Thank you for shopping online! Due to overwhelming support, orders may take 72 hours+ to process. Your patience is appreciated.
Thirty years ago, Walter Mosley busted open the LA noir crime novel, taking us to the backroom gin joints that Chandler never could. His laid-off worker turned detective, Easy Rawlins, has to navigate the racist seamier underside of the seamy underside of Los Angeles that most fictional gumshoes tread. It's a smoke-filled, bourbon-soaked, jazz-fueled and intensely atmospheric trek through the Harlem of the West Coast, expanding the idea of what LA noir could mean. Still one of the best detective novels I’ve read.— Dave
Los Angeles, 1948: Ezekiel "Easy Rawlins" is a black war veteran just fired from his job. Now he's drinking in a friend's bar, wondering how he'll meet his mortgage.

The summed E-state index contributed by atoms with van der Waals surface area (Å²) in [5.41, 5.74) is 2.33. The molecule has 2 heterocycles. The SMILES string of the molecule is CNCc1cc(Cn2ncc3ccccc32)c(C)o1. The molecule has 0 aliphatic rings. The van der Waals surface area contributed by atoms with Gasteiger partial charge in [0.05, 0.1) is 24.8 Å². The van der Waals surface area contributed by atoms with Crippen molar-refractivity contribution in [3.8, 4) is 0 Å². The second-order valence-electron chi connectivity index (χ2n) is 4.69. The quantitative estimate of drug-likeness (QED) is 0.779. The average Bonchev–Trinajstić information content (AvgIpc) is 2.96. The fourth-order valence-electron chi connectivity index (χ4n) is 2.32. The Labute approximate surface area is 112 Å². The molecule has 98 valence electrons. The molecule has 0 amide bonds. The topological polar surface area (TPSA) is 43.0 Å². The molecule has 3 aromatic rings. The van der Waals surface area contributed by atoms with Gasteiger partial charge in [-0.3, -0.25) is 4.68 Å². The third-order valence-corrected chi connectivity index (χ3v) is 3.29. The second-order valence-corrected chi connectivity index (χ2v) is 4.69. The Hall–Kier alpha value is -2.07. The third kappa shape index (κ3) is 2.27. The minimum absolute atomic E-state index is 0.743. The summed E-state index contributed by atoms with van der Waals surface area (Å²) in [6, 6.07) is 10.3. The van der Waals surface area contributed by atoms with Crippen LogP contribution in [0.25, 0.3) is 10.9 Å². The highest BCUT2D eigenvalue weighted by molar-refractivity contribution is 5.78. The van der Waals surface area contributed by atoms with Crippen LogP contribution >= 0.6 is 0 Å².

That's when De Witt Albright , a quietly vicious white man in a white linen suit, walks in and offers Easy good money if he'll just do a little job for him: find Miss Daphne Monet, a blonde beauty known to frequent black jazz clubs.
It seems simple enough, but Easy soon discovers that Albright isn't the only one looking for the lovely Miss Monet - isn't the only one who's ready to kill anyone, including Easy, who might get in the way.
"The social commentary is sly, the dialogue fabulous, the noir atmosphere so real could touch it...Amazing. Smashing." - Cosmopolitan